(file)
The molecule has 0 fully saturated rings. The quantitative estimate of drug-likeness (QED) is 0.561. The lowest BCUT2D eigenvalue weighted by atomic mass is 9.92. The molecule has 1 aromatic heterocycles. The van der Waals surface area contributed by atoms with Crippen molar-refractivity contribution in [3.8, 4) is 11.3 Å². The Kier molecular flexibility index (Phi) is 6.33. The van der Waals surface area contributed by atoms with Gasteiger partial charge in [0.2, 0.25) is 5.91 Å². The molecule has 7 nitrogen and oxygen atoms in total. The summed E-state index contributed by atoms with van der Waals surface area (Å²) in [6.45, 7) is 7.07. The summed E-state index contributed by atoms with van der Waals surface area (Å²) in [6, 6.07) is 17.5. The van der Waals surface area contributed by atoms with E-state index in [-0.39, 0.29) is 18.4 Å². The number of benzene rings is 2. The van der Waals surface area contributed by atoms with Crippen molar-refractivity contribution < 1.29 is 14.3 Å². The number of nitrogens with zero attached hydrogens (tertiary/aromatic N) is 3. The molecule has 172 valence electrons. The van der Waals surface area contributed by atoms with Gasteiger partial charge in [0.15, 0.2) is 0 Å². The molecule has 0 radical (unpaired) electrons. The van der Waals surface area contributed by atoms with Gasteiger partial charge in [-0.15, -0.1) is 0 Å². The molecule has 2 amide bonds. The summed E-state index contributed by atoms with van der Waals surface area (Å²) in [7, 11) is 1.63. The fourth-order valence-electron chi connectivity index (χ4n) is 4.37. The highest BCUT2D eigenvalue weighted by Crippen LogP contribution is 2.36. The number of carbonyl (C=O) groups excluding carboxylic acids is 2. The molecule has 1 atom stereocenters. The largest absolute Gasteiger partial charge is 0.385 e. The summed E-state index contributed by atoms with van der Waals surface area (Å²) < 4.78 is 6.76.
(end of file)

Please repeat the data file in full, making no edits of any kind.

The molecule has 0 fully saturated rings. The quantitative estimate of drug-likeness (QED) is 0.561. The lowest BCUT2D eigenvalue weighted by atomic mass is 9.92. The molecule has 1 aromatic heterocycles. The van der Waals surface area contributed by atoms with Crippen molar-refractivity contribution in [3.8, 4) is 11.3 Å². The Kier molecular flexibility index (Phi) is 6.33. The van der Waals surface area contributed by atoms with Gasteiger partial charge in [0.2, 0.25) is 5.91 Å². The molecule has 7 nitrogen and oxygen atoms in total. The summed E-state index contributed by atoms with van der Waals surface area (Å²) in [6.45, 7) is 7.07. The summed E-state index contributed by atoms with van der Waals surface area (Å²) in [6, 6.07) is 17.5. The van der Waals surface area contributed by atoms with E-state index in [-0.39, 0.29) is 18.4 Å². The number of benzene rings is 2. The van der Waals surface area contributed by atoms with Crippen molar-refractivity contribution < 1.29 is 14.3 Å². The number of nitrogens with zero attached hydrogens (tertiary/aromatic N) is 3. The molecule has 172 valence electrons. The van der Waals surface area contributed by atoms with Gasteiger partial charge in [0.15, 0.2) is 0 Å². The molecule has 0 radical (unpaired) electrons. The van der Waals surface area contributed by atoms with Gasteiger partial charge in [-0.15, -0.1) is 0 Å². The molecule has 2 amide bonds. The summed E-state index contributed by atoms with van der Waals surface area (Å²) in [7, 11) is 1.63. The fourth-order valence-electron chi connectivity index (χ4n) is 4.37. The highest BCUT2D eigenvalue weighted by Crippen LogP contribution is 2.36. The number of carbonyl (C=O) groups excluding carboxylic acids is 2. The molecule has 1 atom stereocenters. The largest absolute Gasteiger partial charge is 0.385 e. The summed E-state index contributed by atoms with van der Waals surface area (Å²) < 4.78 is 6.76.